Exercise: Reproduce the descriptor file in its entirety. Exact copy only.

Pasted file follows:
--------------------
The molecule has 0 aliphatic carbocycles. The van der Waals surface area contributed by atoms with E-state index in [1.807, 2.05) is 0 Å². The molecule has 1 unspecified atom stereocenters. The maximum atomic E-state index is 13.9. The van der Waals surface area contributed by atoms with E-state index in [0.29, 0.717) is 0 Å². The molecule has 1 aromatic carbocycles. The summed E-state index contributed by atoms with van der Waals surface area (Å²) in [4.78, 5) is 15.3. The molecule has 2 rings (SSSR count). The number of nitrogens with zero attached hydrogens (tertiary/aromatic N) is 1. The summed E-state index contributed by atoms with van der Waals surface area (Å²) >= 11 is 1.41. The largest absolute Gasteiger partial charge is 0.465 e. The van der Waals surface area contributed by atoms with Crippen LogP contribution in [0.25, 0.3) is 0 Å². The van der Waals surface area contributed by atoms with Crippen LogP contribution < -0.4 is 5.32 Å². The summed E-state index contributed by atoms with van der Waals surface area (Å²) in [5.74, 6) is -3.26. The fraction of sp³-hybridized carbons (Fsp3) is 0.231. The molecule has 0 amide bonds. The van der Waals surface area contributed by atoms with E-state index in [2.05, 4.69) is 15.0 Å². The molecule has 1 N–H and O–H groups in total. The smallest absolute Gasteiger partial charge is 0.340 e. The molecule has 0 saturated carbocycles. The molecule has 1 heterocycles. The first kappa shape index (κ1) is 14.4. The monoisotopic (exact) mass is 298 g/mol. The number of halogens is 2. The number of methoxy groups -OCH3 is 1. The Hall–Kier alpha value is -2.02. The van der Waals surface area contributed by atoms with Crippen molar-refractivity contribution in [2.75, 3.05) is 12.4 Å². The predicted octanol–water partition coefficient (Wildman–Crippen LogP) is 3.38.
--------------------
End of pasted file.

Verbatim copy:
The molecule has 0 aliphatic carbocycles. The van der Waals surface area contributed by atoms with E-state index in [1.807, 2.05) is 0 Å². The molecule has 1 unspecified atom stereocenters. The maximum atomic E-state index is 13.9. The van der Waals surface area contributed by atoms with E-state index in [0.29, 0.717) is 0 Å². The molecule has 1 aromatic carbocycles. The summed E-state index contributed by atoms with van der Waals surface area (Å²) in [4.78, 5) is 15.3. The molecule has 2 rings (SSSR count). The number of nitrogens with zero attached hydrogens (tertiary/aromatic N) is 1. The summed E-state index contributed by atoms with van der Waals surface area (Å²) >= 11 is 1.41. The largest absolute Gasteiger partial charge is 0.465 e. The van der Waals surface area contributed by atoms with Crippen LogP contribution in [0.25, 0.3) is 0 Å². The van der Waals surface area contributed by atoms with Crippen LogP contribution < -0.4 is 5.32 Å². The summed E-state index contributed by atoms with van der Waals surface area (Å²) in [5.74, 6) is -3.26. The fraction of sp³-hybridized carbons (Fsp3) is 0.231. The molecule has 0 amide bonds. The van der Waals surface area contributed by atoms with E-state index in [2.05, 4.69) is 15.0 Å². The molecule has 1 N–H and O–H groups in total. The smallest absolute Gasteiger partial charge is 0.340 e. The molecule has 0 saturated carbocycles. The molecule has 1 heterocycles. The first kappa shape index (κ1) is 14.4. The monoisotopic (exact) mass is 298 g/mol. The number of halogens is 2. The number of methoxy groups -OCH3 is 1. The Hall–Kier alpha value is -2.02. The van der Waals surface area contributed by atoms with Crippen molar-refractivity contribution in [2.75, 3.05) is 12.4 Å². The predicted octanol–water partition coefficient (Wildman–Crippen LogP) is 3.38.